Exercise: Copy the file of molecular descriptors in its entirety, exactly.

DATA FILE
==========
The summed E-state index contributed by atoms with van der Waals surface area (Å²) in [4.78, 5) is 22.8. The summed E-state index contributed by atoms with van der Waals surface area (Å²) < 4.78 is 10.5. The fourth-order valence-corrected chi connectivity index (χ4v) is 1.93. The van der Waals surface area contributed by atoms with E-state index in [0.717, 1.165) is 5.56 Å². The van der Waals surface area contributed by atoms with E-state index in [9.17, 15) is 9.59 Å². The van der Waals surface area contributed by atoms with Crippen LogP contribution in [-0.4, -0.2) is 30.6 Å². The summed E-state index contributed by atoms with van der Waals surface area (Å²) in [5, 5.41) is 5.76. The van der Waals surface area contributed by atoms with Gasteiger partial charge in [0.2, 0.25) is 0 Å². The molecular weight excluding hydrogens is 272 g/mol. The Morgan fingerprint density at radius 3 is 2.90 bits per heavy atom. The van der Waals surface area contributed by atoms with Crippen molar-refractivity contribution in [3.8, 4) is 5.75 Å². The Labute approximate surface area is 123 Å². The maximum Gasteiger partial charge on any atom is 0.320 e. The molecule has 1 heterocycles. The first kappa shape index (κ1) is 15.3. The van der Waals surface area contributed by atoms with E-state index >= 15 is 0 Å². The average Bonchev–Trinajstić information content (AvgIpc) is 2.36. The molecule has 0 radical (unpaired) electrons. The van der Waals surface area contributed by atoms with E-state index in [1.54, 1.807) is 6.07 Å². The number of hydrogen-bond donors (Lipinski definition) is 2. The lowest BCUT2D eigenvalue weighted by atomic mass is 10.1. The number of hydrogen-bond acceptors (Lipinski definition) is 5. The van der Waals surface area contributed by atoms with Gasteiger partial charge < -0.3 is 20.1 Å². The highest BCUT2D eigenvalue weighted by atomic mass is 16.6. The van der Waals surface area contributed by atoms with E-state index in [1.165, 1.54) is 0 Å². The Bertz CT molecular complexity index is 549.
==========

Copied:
The summed E-state index contributed by atoms with van der Waals surface area (Å²) in [4.78, 5) is 22.8. The summed E-state index contributed by atoms with van der Waals surface area (Å²) < 4.78 is 10.5. The fourth-order valence-corrected chi connectivity index (χ4v) is 1.93. The van der Waals surface area contributed by atoms with E-state index in [0.717, 1.165) is 5.56 Å². The van der Waals surface area contributed by atoms with E-state index in [9.17, 15) is 9.59 Å². The van der Waals surface area contributed by atoms with Crippen LogP contribution in [-0.4, -0.2) is 30.6 Å². The summed E-state index contributed by atoms with van der Waals surface area (Å²) in [5, 5.41) is 5.76. The van der Waals surface area contributed by atoms with Gasteiger partial charge in [0.2, 0.25) is 0 Å². The molecular weight excluding hydrogens is 272 g/mol. The Morgan fingerprint density at radius 3 is 2.90 bits per heavy atom. The van der Waals surface area contributed by atoms with Crippen molar-refractivity contribution in [3.8, 4) is 5.75 Å². The Labute approximate surface area is 123 Å². The maximum Gasteiger partial charge on any atom is 0.320 e. The molecule has 1 heterocycles. The first kappa shape index (κ1) is 15.3. The van der Waals surface area contributed by atoms with E-state index >= 15 is 0 Å². The average Bonchev–Trinajstić information content (AvgIpc) is 2.36. The molecule has 0 radical (unpaired) electrons. The van der Waals surface area contributed by atoms with E-state index in [1.54, 1.807) is 6.07 Å². The number of hydrogen-bond donors (Lipinski definition) is 2. The lowest BCUT2D eigenvalue weighted by atomic mass is 10.1. The number of hydrogen-bond acceptors (Lipinski definition) is 5. The van der Waals surface area contributed by atoms with Gasteiger partial charge < -0.3 is 20.1 Å². The highest BCUT2D eigenvalue weighted by atomic mass is 16.6. The van der Waals surface area contributed by atoms with E-state index in [1.165, 1.54) is 0 Å². The Bertz CT molecular complexity index is 549.